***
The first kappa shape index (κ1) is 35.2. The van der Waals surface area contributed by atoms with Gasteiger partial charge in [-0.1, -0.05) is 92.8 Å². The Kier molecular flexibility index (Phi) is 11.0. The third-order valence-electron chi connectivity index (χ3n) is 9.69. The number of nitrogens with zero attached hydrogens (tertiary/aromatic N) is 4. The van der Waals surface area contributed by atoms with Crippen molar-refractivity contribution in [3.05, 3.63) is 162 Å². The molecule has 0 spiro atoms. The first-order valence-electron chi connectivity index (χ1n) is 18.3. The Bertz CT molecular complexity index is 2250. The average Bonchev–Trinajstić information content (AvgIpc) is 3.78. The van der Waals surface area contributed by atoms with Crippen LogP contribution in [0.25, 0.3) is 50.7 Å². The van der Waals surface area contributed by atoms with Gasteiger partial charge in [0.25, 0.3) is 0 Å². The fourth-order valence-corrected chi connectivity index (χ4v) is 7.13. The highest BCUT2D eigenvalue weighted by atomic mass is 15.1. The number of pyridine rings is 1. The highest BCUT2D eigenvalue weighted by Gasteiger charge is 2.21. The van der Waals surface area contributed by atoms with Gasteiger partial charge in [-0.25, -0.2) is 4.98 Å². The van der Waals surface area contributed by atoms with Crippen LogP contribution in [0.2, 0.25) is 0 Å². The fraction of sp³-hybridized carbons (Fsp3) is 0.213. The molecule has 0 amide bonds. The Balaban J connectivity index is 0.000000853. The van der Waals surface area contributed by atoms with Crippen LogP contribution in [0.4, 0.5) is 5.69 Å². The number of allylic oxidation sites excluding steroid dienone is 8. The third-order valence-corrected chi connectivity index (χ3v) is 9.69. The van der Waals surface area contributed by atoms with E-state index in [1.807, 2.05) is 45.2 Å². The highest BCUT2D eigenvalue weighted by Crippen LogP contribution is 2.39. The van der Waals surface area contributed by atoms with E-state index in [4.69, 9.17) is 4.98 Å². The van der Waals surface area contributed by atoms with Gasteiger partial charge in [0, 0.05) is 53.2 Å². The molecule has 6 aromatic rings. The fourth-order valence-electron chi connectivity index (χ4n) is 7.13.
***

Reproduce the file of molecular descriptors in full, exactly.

The first kappa shape index (κ1) is 35.2. The van der Waals surface area contributed by atoms with Gasteiger partial charge in [-0.1, -0.05) is 92.8 Å². The Kier molecular flexibility index (Phi) is 11.0. The third-order valence-electron chi connectivity index (χ3n) is 9.69. The number of nitrogens with zero attached hydrogens (tertiary/aromatic N) is 4. The van der Waals surface area contributed by atoms with Crippen molar-refractivity contribution in [3.05, 3.63) is 162 Å². The molecule has 0 spiro atoms. The first-order valence-electron chi connectivity index (χ1n) is 18.3. The Bertz CT molecular complexity index is 2250. The average Bonchev–Trinajstić information content (AvgIpc) is 3.78. The van der Waals surface area contributed by atoms with Crippen LogP contribution in [0.25, 0.3) is 50.7 Å². The van der Waals surface area contributed by atoms with Gasteiger partial charge in [0.25, 0.3) is 0 Å². The fourth-order valence-corrected chi connectivity index (χ4v) is 7.13. The highest BCUT2D eigenvalue weighted by atomic mass is 15.1. The number of pyridine rings is 1. The highest BCUT2D eigenvalue weighted by Gasteiger charge is 2.21. The van der Waals surface area contributed by atoms with Gasteiger partial charge in [-0.25, -0.2) is 4.98 Å². The van der Waals surface area contributed by atoms with Crippen LogP contribution in [0.2, 0.25) is 0 Å². The fraction of sp³-hybridized carbons (Fsp3) is 0.213. The molecule has 0 amide bonds. The Balaban J connectivity index is 0.000000853. The van der Waals surface area contributed by atoms with Crippen LogP contribution in [0.4, 0.5) is 5.69 Å². The number of allylic oxidation sites excluding steroid dienone is 8. The third-order valence-corrected chi connectivity index (χ3v) is 9.69. The van der Waals surface area contributed by atoms with E-state index in [1.807, 2.05) is 45.2 Å². The highest BCUT2D eigenvalue weighted by Crippen LogP contribution is 2.39. The van der Waals surface area contributed by atoms with E-state index in [4.69, 9.17) is 4.98 Å². The van der Waals surface area contributed by atoms with Gasteiger partial charge in [0, 0.05) is 53.2 Å². The molecule has 6 aromatic rings. The fourth-order valence-electron chi connectivity index (χ4n) is 7.13.